Paige closed her eyes and the day was just as clear as the water washing down her face. They were walking back from school one day, just like every other day, his bicycle lazing forward by his side. And the skies showered them with billions of water drops. He hated monsoons, she loved them. But rain hit them like a million harmless bullets and shelter was necessary. He hated monsoons, but there wasn’t enough space for two. So, he bullied her into standing under the shade and said, “Tell me one good thing about rains,” shivering and drenched. “I could give him a thousand,” she sighed, opening her eyes to the soft downpour.
Dacia looked down from the terrace. A car drove down the street below; slow. Identical streams of hot salty tears rolled down her moist skin as the sky thundered in pity. Before he broke her, before he ran away, before he left her hitting her own head, he had made love to her true – in a similar night, behind the condensed glasses of his car. And she knew, for those few seconds, he had loved her. So, she closed her eyes and said, “Today, I’ll let you go.”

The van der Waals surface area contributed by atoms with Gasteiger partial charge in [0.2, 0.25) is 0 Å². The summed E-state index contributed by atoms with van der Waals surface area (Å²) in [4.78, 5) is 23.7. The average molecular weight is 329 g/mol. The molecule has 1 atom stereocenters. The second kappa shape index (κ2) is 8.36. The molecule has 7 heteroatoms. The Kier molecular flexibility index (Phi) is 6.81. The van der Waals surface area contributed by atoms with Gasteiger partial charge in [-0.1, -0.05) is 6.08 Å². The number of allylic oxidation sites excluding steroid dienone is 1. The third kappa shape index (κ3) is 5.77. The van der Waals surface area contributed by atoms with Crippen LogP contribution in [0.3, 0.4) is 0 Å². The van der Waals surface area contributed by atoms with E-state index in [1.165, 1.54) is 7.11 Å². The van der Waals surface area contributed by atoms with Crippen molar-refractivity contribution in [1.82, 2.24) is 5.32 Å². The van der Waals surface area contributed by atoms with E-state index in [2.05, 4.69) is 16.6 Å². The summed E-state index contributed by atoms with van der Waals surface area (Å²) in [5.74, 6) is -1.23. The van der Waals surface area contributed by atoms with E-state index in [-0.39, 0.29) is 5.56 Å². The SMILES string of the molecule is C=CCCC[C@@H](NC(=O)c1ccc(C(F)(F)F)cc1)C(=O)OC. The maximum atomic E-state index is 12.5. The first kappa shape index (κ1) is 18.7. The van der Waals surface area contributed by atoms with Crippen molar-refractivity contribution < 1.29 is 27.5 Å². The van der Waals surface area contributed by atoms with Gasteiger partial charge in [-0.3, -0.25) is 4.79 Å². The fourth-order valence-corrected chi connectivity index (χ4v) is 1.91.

Wind slapped across my face, cold and familiar. It whispered apologies for attacking us the other day, ages ago. We were sitting on the esplanade by the beach. The sky growled louder and louder as she mated with the sea. And I couldn’t hear him. It wasn’t necessary. He couldn’t hear me. He didn’t need to. Maybe I should have listened when I could, maybe he should have tried to tell me, when he could. Love was silent then, and dead now. I had mistaken you for two lovers in the rain, Wind said. Sigh. In another life, mate.
Paige, Dacia, I; Regret, Forgiveness, Hope. Three best friends went on their yearly pilgrimage to the terrace to greet Rain. They let the first showers wash away the regrets, the memories, the pain. At least Rain visited every year, without fail.
The wet girl in bows